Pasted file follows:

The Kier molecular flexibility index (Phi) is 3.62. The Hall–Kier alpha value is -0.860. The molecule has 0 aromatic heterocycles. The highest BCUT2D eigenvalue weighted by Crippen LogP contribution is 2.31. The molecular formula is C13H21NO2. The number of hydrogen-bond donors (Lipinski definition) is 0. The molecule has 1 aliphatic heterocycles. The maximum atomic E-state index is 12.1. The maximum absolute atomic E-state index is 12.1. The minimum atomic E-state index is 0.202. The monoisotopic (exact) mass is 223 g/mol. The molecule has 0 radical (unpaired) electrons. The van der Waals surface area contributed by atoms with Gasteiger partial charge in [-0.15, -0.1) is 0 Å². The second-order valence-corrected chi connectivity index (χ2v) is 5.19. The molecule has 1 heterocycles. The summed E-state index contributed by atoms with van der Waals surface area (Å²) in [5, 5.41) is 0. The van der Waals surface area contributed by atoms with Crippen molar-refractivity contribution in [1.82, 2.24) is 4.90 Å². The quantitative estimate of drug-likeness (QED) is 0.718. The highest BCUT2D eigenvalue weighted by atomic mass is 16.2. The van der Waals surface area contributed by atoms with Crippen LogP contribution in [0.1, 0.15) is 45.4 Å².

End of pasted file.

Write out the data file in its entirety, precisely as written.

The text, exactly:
The Kier molecular flexibility index (Phi) is 3.62. The Hall–Kier alpha value is -0.860. The molecule has 0 aromatic heterocycles. The highest BCUT2D eigenvalue weighted by Crippen LogP contribution is 2.31. The molecular formula is C13H21NO2. The number of hydrogen-bond donors (Lipinski definition) is 0. The molecule has 1 aliphatic heterocycles. The maximum atomic E-state index is 12.1. The maximum absolute atomic E-state index is 12.1. The minimum atomic E-state index is 0.202. The monoisotopic (exact) mass is 223 g/mol. The molecule has 0 radical (unpaired) electrons. The van der Waals surface area contributed by atoms with Gasteiger partial charge in [-0.15, -0.1) is 0 Å². The second-order valence-corrected chi connectivity index (χ2v) is 5.19. The molecule has 1 heterocycles. The summed E-state index contributed by atoms with van der Waals surface area (Å²) in [5, 5.41) is 0. The van der Waals surface area contributed by atoms with Crippen molar-refractivity contribution in [1.82, 2.24) is 4.90 Å². The quantitative estimate of drug-likeness (QED) is 0.718. The highest BCUT2D eigenvalue weighted by atomic mass is 16.2. The van der Waals surface area contributed by atoms with Crippen LogP contribution in [0.1, 0.15) is 45.4 Å².